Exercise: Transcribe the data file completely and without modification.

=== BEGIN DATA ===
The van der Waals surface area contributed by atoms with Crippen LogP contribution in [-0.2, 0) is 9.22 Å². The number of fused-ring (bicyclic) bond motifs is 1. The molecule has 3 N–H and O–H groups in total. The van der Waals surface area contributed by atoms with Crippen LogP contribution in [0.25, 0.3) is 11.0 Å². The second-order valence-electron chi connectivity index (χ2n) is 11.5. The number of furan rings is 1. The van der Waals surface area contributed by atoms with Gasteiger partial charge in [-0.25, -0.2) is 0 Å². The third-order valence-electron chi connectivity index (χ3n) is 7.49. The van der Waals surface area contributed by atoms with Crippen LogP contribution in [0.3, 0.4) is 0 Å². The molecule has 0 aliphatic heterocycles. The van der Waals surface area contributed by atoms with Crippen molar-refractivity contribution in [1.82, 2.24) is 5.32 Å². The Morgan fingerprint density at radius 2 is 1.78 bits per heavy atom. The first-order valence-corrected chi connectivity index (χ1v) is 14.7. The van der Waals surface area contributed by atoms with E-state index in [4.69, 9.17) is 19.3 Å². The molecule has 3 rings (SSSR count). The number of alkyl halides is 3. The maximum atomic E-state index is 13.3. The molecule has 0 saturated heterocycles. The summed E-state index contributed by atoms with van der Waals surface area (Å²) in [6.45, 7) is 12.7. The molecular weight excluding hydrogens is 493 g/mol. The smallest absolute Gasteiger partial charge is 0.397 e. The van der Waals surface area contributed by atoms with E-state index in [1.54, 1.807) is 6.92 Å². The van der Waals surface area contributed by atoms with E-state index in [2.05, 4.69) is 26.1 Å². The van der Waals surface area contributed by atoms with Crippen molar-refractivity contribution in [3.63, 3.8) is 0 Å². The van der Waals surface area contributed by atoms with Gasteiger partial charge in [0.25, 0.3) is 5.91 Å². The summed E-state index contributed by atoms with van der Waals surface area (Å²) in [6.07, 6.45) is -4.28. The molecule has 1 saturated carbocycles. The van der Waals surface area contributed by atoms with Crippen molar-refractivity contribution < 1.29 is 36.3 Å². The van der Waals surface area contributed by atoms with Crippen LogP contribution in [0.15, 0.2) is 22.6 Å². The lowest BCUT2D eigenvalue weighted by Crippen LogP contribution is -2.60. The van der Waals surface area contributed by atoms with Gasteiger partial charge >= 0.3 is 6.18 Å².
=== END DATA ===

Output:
The van der Waals surface area contributed by atoms with Crippen LogP contribution in [-0.2, 0) is 9.22 Å². The number of fused-ring (bicyclic) bond motifs is 1. The molecule has 3 N–H and O–H groups in total. The van der Waals surface area contributed by atoms with Crippen LogP contribution in [0.25, 0.3) is 11.0 Å². The second-order valence-electron chi connectivity index (χ2n) is 11.5. The number of furan rings is 1. The van der Waals surface area contributed by atoms with Gasteiger partial charge in [-0.25, -0.2) is 0 Å². The third-order valence-electron chi connectivity index (χ3n) is 7.49. The van der Waals surface area contributed by atoms with Crippen LogP contribution in [0.3, 0.4) is 0 Å². The molecule has 0 aliphatic heterocycles. The van der Waals surface area contributed by atoms with Crippen molar-refractivity contribution in [1.82, 2.24) is 5.32 Å². The Morgan fingerprint density at radius 2 is 1.78 bits per heavy atom. The first-order valence-corrected chi connectivity index (χ1v) is 14.7. The van der Waals surface area contributed by atoms with E-state index in [4.69, 9.17) is 19.3 Å². The molecule has 3 rings (SSSR count). The number of alkyl halides is 3. The maximum atomic E-state index is 13.3. The molecule has 0 saturated heterocycles. The summed E-state index contributed by atoms with van der Waals surface area (Å²) in [6.45, 7) is 12.7. The molecular weight excluding hydrogens is 493 g/mol. The smallest absolute Gasteiger partial charge is 0.397 e. The van der Waals surface area contributed by atoms with E-state index in [1.54, 1.807) is 6.92 Å². The van der Waals surface area contributed by atoms with E-state index in [2.05, 4.69) is 26.1 Å². The van der Waals surface area contributed by atoms with Crippen molar-refractivity contribution in [3.63, 3.8) is 0 Å². The van der Waals surface area contributed by atoms with Gasteiger partial charge in [0.25, 0.3) is 5.91 Å². The summed E-state index contributed by atoms with van der Waals surface area (Å²) in [6.07, 6.45) is -4.28. The molecule has 1 saturated carbocycles. The van der Waals surface area contributed by atoms with Crippen molar-refractivity contribution < 1.29 is 36.3 Å². The van der Waals surface area contributed by atoms with Crippen LogP contribution in [0.15, 0.2) is 22.6 Å². The lowest BCUT2D eigenvalue weighted by Crippen LogP contribution is -2.60. The van der Waals surface area contributed by atoms with Gasteiger partial charge >= 0.3 is 6.18 Å².